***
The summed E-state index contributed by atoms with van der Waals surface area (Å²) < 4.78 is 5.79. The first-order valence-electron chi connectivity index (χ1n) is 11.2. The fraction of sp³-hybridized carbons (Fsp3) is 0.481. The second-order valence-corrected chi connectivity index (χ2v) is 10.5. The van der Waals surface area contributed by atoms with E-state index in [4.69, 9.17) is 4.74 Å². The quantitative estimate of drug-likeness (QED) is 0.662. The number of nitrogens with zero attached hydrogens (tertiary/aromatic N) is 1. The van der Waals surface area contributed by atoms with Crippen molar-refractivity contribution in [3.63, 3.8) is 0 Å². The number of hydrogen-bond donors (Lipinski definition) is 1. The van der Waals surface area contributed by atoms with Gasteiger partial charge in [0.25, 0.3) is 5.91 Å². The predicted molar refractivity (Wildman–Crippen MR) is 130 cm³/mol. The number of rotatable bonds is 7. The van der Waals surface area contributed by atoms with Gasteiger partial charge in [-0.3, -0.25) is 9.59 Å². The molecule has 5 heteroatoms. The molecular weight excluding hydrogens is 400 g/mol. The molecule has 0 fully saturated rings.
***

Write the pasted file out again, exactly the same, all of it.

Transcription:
The summed E-state index contributed by atoms with van der Waals surface area (Å²) < 4.78 is 5.79. The first-order valence-electron chi connectivity index (χ1n) is 11.2. The fraction of sp³-hybridized carbons (Fsp3) is 0.481. The second-order valence-corrected chi connectivity index (χ2v) is 10.5. The van der Waals surface area contributed by atoms with E-state index in [4.69, 9.17) is 4.74 Å². The quantitative estimate of drug-likeness (QED) is 0.662. The number of nitrogens with zero attached hydrogens (tertiary/aromatic N) is 1. The van der Waals surface area contributed by atoms with Crippen molar-refractivity contribution in [3.63, 3.8) is 0 Å². The number of hydrogen-bond donors (Lipinski definition) is 1. The van der Waals surface area contributed by atoms with Gasteiger partial charge in [0.25, 0.3) is 5.91 Å². The predicted molar refractivity (Wildman–Crippen MR) is 130 cm³/mol. The number of rotatable bonds is 7. The van der Waals surface area contributed by atoms with Gasteiger partial charge in [-0.3, -0.25) is 9.59 Å². The molecule has 5 heteroatoms. The molecular weight excluding hydrogens is 400 g/mol. The molecule has 0 fully saturated rings.